As the golden, warm May sunshine dances behind the trees, as dusk begins to turn to sunset, just ahead down a path lined with tall fire columns guiding our way a magnificent structure comes into view, in all its Victorian glory.
Last night was the re-opening of the Temperate House at Kew Gardens. A feat of Victorian engineering that originally took 40 years to complete, designed by Decimus Burton and launched in 1863.
It was a task of mammoth proportions from one man’s imagination and now, seems all the more important because the plant species that once came from explorers expeditions all over the world and back to London, are rare and threatened by extinction.
Kew Garden’s Temperate House is a place where these special plants are safeguarded and can continue to thrive, despite the climate change challenges the world faces outside of this phenomenal structure.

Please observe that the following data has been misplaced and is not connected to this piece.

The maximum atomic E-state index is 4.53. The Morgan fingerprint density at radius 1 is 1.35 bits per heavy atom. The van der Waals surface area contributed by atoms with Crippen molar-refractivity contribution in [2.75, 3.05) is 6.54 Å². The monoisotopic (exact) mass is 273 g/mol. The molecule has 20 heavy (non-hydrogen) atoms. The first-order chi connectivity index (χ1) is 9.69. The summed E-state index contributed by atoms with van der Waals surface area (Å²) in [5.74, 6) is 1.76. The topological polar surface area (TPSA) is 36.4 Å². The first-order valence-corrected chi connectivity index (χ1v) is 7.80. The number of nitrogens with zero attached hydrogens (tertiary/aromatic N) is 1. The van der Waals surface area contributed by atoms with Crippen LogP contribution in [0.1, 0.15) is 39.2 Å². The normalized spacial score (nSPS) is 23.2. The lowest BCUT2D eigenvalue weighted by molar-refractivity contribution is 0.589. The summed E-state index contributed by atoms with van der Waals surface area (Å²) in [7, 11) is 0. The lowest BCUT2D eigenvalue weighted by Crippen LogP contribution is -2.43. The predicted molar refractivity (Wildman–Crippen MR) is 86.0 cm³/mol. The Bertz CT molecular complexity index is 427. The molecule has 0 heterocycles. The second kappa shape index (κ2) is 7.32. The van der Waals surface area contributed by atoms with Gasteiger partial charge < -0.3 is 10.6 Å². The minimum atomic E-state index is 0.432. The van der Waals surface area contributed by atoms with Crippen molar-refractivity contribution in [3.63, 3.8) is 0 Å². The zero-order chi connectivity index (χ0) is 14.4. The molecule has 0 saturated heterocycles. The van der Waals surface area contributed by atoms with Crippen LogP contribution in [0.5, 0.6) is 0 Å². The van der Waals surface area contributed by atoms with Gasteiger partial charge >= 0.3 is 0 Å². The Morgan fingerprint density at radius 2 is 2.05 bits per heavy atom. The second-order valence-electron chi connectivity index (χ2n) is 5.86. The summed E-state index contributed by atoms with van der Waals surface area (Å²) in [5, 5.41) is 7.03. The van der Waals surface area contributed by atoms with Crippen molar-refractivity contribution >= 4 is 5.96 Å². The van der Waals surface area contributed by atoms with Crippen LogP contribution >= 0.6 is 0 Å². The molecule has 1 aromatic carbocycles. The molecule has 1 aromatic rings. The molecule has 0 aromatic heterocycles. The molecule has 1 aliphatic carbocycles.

The size of 3 jumbo jets, the Temperate House is twice the size of the well known tropical and humid Palm House at Kew, it took 5 years and over 400 people to complete the repairs.
There we sit, marvelling at the grandeur of a man’s imagination, taking in such a variety of greenery. Our senses calmed by being in nature, the sound of water flowing over rocks beside us and as we step out into the field of tulips beside the huge glass structure, as the sun dips behind the ornate metal and glass structure, you cannot help be awed by it all.
If you’re in London and you have a chance, add a visit to Kew Gardens onto your bucket list. Go early, bring a picnic and spend all day in the Royal Botanic Gardens, it really is a very beautiful place indeed.